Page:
Background: Brachial plexus injuries(BPI) are common in both blunt and penetrating trauma and can result in severe functional upper extremity deficits. Surgical reconstruction of these injuries is complex and often follows a stepladder pattern.Shoulder abductor and elbow flexor re-innervation involves both nerve repair and transfer techniques, which usually give reliable results only with early intervention. If the patients present late, however, or if there is no nerve to transfer or repair (as seen in root avusions),the only remaining option is transfer of a free functioning muscle neurotized by extra-plexal motor nerves to restore function. Freegracilis muscle transfer provides consistent elbow functionin such cases, or in situations where previous nerve grafting and/or nerve transfer have produced disappointing results.The objective of this study is to share our experience of thefree functioning gracilismuscle transfer in restoring elbow flexion.
Methodology:This retrospective study was done over a period of 4 years, by reviewing the records of all patients who underwent free functioning gracilis muscle transfer for restoration of elbow flexion in long-standing brachial plexus injuries.Functional outcomes were assessed clinically through MRC grading system and active range of motion (AROM) at the elbow joint was measured with goniometer.Patients were assessed at the 12 monthsof follow-up.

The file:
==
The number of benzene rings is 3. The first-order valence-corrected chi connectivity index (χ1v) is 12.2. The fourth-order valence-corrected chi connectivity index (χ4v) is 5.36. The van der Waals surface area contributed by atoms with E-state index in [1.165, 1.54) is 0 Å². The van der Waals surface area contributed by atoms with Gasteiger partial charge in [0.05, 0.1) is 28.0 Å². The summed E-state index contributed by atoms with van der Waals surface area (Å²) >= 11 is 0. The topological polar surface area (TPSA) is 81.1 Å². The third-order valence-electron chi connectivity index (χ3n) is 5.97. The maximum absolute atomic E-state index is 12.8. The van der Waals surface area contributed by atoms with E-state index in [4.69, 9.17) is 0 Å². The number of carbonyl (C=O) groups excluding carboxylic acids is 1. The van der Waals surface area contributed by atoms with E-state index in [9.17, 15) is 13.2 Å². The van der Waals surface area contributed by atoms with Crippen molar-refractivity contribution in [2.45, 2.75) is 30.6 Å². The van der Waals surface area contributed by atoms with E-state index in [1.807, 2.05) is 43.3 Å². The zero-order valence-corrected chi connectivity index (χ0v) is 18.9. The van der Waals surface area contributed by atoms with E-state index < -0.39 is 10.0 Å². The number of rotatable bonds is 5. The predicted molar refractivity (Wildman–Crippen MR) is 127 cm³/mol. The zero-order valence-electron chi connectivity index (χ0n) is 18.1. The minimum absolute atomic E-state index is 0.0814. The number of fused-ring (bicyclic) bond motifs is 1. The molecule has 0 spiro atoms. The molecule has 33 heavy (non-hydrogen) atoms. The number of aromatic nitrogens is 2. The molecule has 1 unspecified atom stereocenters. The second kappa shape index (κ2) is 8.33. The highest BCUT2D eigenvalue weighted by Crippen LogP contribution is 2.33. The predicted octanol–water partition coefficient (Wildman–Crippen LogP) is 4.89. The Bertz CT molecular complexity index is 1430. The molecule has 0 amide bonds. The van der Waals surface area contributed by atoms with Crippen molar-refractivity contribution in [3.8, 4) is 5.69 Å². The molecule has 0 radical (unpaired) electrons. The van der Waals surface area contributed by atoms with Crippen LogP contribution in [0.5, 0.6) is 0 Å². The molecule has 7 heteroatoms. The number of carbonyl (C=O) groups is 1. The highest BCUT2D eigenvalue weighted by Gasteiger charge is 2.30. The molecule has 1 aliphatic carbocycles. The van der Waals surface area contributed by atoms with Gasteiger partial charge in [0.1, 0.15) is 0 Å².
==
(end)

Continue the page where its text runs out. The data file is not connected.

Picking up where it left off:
Result: Total number of patients with successful FFMTs were 21. According to MRC grading system 16 out of 21 (76%) patients were able to achieve power of M3 and above. AROM was <45° in 5 patients, 45° – 90° in 10 patients, and >90° in 6 patients. One patient was able to lift 2 kg weight as well.
Conclusion: Gracilis FFMT is a reliable procedure to restore elbow flexion in patients with brachial plexus injury in which there has been a delay in surgical intervention.
Keywords: Brachial Plexus Injury, gracilis, Free functional muscle transfer